A Rwandan official said Thursday (Jan. 25) that the remains of 119 people believed to be victims of the 1994 genocide have been discovered in the country’s south, as authorities continue to find mass graves nearly three decades after the killings.
The remains of more victims continue to be found because perpetrators of the genocide tried their best to hide possibly incriminating information, Naphtal Ahishakiye, executive secretary of the genocide survivors’ organization Ibuka, told reporters.
In October, authorities first found six bodies under a house that was being built in Huye district. They have since found more bodies thereafter, and are investigating further, he said.
In April, Rwanda will commemorate the 30th anniversary of the genocide, in which an estimated 800,000 Tutsi and Hutu who were not extremists were killed by Hutu extremists.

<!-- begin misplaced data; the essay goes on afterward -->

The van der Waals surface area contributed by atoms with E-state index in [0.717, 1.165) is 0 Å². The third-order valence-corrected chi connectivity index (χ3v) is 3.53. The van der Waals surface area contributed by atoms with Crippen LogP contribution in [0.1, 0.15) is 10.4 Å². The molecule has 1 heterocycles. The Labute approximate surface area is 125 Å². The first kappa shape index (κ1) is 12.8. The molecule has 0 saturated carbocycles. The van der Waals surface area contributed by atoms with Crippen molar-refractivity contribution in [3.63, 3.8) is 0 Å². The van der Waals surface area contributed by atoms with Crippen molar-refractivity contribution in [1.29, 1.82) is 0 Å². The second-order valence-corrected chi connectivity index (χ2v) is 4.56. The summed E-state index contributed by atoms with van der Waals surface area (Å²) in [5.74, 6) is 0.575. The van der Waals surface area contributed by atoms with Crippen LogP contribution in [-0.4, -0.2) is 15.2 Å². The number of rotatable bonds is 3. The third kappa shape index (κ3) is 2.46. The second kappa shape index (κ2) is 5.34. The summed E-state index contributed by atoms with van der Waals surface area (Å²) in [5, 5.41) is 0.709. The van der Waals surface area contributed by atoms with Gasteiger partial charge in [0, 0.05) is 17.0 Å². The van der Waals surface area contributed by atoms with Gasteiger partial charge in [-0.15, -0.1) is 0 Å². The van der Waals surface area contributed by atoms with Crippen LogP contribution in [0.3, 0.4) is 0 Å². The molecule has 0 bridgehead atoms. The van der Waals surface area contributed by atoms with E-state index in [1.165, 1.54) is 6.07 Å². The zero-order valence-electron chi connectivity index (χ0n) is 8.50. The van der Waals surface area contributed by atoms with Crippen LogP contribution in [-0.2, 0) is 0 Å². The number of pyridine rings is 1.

Louise Uwimana, a genocide survivor and resident of the Huye district, said she was saddened to learn that her neighbours had concealed information about mass graves at a time when the government was encouraging reconciliation.
During the 1994 Rwandan genocide, also known as the 1994 Genocide Against the Tutsi in Rwanda, members of the Hutu ethnic majority in the east-central African nation of Rwanda murdered as many as 800,000 people, mostly of the Tutsi minority.
Started by Hutu nationalists in the capital of Kigali, the genocide spread throughout the country with shocking speed and brutality, as ordinary citizens were incited by local officials and the Hutu Power government to take up arms against their neighbours.
By the time the Tutsi-led Rwandese Patriotic Front gained control of the country through a military offensive in early July, hundreds of thousands of Rwandans were dead and 2 million refugees (mainly Hutus) fled Rwanda, exacerbating what had already become a full-blown humanitarian crisis.